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Microsoft To Add Experimental Features In Windows 11 Soon

Microsoft apparently wants to introduce two interesting innovations in Windows 11 shortly. On the one hand, the graphics settings page is finally getting an overhaul, on the other hand, they may plan a menu that allows easy access to experimental features that are otherwise difficult to reach.

As the Windows enthusiast and code tinkerer Albacore announced on Twitter, there is currently a new overview page in some of the settings for participation in the Windows Insider program in pre-release versions of Windows 11. There you will find a list of “experimental features” that could provide access to settings that would otherwise only be available with some effort.

It could possibly be a way officially supported by Microsoft, with which adventurous testers could get very easy access to new functions that are in an early stage of development and therefore not yet available in other ways such as through A/B testing can be tried.

Earlier more feedback for the developers

Microsoft’s development team could benefit from easier access to the experimental features because it would allow them to gather extensive feedback from testers outside the company early on. There are still no concrete entries in the list discovered by Albacore, so it remains to be seen which functions Microsoft wants to provide here for testing.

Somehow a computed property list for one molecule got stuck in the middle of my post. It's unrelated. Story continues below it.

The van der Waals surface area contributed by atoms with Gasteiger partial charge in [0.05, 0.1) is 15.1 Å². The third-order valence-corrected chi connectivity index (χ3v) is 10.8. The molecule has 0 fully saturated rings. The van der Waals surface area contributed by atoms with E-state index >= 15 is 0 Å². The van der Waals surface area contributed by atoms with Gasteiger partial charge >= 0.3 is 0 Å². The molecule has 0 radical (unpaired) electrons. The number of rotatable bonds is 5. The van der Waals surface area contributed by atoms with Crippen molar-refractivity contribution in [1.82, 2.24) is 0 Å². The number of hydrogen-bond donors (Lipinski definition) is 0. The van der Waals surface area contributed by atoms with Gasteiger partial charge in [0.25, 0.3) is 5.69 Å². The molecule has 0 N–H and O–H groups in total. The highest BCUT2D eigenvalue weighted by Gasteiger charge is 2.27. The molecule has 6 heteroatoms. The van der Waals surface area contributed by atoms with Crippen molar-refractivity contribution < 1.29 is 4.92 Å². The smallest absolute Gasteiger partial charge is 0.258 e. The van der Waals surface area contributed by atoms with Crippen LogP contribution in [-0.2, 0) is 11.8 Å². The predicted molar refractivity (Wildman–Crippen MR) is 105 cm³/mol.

Aside from the new Insider settings page, there is also good news affecting the graphics settings page on Windows 11. If this area was one of the few places where you could feel transported back to the times of Windows 10, because practically nothing had changed in the layout since then, Microsoft is now obviously making improvements here.

The look has been modernized and the content is presented in a more compact way. Of course, the scope of the redesign is still limited here. The fact that it took so long for something to happen here is probably due, among other things, to the fact that the functionality of the graphics settings has always remained the same – Microsoft’s priorities should therefore simply have been somewhere else.